Classic Essay: Fly Fishing, Mindfulness, and the Art

Orvis Staff

Written by: Donald Richard, Brattleboro Retreat

Fly fishing and mindfulness practice can go hand-in-hand, allowing you to experience the moment completely.
All photos by Bob Zingaro

In 1855, physician and avid fly fisherman James A. Henshall, MD, said, “Fly fisherman are usually brain workers in society. Along the banks of purling streams, they have ever been found, drinking deep of the invigorating forces of nature-giving rest and tone to over-taxed brains and wearied nerves—while gracefully wielding the supple rod, the invisible leader, and the fairy-like fly.”

These days, our brains are working harder than ever, and we are constantly seeking new ways to calm our “over-taxed brains” and “wearied nerves.” Fly fishing is as useful a method today as it was for Dr. Henshall in the mid-nineteenth century. I see this regularly as a member of the treatment team at the  Brattleboro Retreat’s Uniformed Services Program (USP)—a specialized treatment and training program for first-responders and veterans who are moving through service-related trauma, post-traumatic stress disorder (PTSD), and addiction issues.

Included in the treatment at USP are therapeutic fly-fishing and mindfulness practice. That’s because we feel these two skills go hand-in-hand. Both require practice and the mastery of certain skills. At the same time, both may also be considered an art: the art of letting go.

What do I mean by this? Recently, while listening to our Fly Fishing Program coordinator Ryan Heck describe the catch-and-release process to a program participant, a police officer and combat veteran from New York, I was able to connect these two arts in an interesting way.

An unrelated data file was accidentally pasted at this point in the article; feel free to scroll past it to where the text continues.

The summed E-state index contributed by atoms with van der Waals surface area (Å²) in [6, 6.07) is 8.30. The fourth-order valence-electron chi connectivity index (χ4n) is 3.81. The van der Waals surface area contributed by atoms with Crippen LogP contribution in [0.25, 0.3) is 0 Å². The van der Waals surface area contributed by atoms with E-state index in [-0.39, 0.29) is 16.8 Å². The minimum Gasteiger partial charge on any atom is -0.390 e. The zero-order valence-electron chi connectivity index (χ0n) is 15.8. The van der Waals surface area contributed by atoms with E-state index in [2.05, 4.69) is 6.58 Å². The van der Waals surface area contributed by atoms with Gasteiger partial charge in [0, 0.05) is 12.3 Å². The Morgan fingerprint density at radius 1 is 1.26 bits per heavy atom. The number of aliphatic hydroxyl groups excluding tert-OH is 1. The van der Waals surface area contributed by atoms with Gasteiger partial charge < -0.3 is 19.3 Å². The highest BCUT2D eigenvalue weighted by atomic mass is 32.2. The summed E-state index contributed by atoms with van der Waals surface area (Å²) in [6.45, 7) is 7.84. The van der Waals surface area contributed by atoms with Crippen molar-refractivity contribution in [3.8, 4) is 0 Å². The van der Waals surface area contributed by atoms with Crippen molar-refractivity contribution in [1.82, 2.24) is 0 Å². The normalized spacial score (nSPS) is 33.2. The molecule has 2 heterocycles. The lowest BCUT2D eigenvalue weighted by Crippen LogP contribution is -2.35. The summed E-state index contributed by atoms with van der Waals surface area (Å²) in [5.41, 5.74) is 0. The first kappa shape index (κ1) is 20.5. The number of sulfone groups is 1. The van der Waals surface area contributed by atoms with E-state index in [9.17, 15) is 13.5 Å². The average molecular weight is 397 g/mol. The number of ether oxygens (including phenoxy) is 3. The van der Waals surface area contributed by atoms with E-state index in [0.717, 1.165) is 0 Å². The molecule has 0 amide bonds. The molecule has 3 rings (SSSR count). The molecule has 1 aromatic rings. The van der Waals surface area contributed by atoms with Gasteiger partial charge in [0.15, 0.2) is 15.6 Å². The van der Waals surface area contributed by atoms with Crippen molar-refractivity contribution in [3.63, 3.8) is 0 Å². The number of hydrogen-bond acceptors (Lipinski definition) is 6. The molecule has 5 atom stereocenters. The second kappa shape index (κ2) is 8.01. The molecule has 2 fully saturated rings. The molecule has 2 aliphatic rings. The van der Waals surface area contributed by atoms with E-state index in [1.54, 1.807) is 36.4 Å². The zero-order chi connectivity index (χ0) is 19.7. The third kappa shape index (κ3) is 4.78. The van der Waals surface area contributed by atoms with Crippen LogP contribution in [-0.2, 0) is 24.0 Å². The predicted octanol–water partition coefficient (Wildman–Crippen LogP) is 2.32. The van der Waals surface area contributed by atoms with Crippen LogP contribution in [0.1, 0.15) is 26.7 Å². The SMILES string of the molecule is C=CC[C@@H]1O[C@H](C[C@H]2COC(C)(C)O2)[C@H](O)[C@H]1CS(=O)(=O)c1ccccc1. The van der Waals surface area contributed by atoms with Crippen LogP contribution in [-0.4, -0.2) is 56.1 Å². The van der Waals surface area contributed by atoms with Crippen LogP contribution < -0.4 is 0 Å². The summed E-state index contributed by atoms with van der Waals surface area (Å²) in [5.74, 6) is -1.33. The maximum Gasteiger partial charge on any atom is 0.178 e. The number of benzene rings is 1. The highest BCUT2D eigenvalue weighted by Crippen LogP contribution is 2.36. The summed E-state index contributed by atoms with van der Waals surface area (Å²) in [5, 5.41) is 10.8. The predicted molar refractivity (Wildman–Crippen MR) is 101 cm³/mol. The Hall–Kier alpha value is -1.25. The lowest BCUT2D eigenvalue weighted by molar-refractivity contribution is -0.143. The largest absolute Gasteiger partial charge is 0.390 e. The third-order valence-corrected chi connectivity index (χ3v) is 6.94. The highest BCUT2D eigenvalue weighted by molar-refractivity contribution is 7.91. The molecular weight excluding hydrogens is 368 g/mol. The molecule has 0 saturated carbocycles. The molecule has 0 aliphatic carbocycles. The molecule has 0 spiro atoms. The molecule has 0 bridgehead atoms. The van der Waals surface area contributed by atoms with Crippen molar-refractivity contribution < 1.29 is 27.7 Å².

“The process of catching and releasing a fish is a physiologically stressful event for the fish,” said Heck. “The stress may be minimized, however, if you follow some general and simple guidelines.”

The catch-and-release process can also apply to those life stresses that hold us back.

He pointed out that while hook choice, line, and water temperature are all to be considered, the most important factor is the amount of time the angled fish is handled and exactly how it is handled to avoid exhaustion. In other words, how long do you play with the fish before landing it? The longer the fight, the more exhausted a fish becomes. The more quickly you are able to release a fish after being hooked, the better its survival odds. This requires skill, attention, and patience.

Many of the same principles, I thought, apply to the practice of mindfulness. Mindfulness is a catch-and-release exercise! It involves the ability to “catch” ourselves when we get “hooked” on a thought and then gently and skillfully “release” that thought and return to the present moment. Isn’t it true that when we get hooked on a thought it can be psychologically and even physically stressful for us? Isn’t it true that when we are ruminating on the past or worrying about the future that our anxiety levels rise? How long do we play with a thought or feeling before releasing it? A few minutes? A few hours? A few days? Sometimes, it may be years!

While it’s completely normal for us to get hooked on various thoughts and feelings, the process can be exhausting. The practice of catching and releasing our thoughts is not easy. Releasing them requires the same amount of skill, practice, and patience that we use to properly release a fish.